• 3. The lunch he bought didn’t cost a lot of money.

The first sentence is affirmative, but "some" isn’t necessary. It’s just as easy to say, "Joe went out to get lunch." Why do we use "some" so often? I can’t explain that very well, but you should start using "some" more often in front of nouns if you aren’t doing so already.

The second sentence is negative. You can’t use "some" with a negative verb. The word "any" helps to reinforce (make stronger) the negative.

In the third sentence, you see the use of "a lot." We use "a lot" a lot. It’s probably overused, but these two words are commonly used with both negative and affirmative verbs: It cost a lot of money. / It didn’t cost a lot of money. Easy.

Click here for today’s Red Level lesson.

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Purple Level Lesson Ten shows you different ways to use the verb "make." Check out the idioms page for this word, too.

There’s a new video for "much" and "many." I took a look at the video I posted yesterday for these words and decided it was time to make a new one, so here it is:

 

much and many

The word of the day is "jaw."

Red Level Lesson Nine helps students understand how to use adjectives when describing small amounts. There’s also a quiz that goes along with this lesson.

It’s important to know the differences between count and noncount nouns when studying words like "much" and "many." This video might be helpful:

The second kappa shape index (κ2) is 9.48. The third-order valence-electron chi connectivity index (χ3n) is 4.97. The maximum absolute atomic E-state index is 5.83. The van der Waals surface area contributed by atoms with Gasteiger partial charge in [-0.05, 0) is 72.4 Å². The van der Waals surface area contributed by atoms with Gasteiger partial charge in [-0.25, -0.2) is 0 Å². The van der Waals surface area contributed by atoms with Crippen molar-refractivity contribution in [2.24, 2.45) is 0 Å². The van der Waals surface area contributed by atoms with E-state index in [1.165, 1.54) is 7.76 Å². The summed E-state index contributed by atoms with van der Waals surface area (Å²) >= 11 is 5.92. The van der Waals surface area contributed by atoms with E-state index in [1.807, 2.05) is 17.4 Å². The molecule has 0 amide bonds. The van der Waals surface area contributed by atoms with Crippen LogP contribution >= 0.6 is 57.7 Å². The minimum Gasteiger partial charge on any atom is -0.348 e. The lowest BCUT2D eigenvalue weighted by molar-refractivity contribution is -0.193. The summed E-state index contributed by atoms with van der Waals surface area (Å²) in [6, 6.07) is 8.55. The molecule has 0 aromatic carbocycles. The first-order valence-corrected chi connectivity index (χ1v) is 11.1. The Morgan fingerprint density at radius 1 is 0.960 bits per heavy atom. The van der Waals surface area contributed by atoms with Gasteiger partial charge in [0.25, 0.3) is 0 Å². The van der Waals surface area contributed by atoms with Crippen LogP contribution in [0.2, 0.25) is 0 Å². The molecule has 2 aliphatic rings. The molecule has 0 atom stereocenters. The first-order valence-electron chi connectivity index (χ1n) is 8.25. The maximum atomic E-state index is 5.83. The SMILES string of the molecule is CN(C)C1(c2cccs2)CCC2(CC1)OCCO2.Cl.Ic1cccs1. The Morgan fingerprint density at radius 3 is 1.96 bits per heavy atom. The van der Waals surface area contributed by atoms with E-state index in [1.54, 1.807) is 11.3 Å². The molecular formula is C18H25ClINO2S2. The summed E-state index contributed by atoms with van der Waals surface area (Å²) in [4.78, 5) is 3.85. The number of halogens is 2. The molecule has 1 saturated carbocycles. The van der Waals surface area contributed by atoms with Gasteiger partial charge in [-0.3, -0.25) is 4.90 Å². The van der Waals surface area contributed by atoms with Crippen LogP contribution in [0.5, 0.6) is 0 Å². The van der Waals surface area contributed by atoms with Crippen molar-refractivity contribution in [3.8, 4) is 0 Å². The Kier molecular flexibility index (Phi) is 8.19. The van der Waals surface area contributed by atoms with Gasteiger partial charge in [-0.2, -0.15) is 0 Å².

The verb "know" is explained in Purple Level Lesson Nine.

The word of the day is "ideal."

Do you have problems using "much" and "many." These adjectives describe amounts, both large and small.

Purple Level Lesson Eight shows ways in which the verb "look" is used. There are many idioms formed with this word.

The word of the day is "heir."

The verb "do" is a little confusing for people first learning English, but intermediate level students also have problems sometimes. This is because "do" can be used as a helping verb and as a main verb.

  • We’re going to do some shopping today. (do some shopping= go shopping)
  • Someone needs to do the dishes. (do = clean)
  • Do your homework. (do = complete)
  • What do you do for a living? (do = activity related to work)

Learn more about the verb "do" in Red Level Lesson Seven.

Learn to use the verb "see" in Purple Level Lesson Seven.

The word of the day is "gag."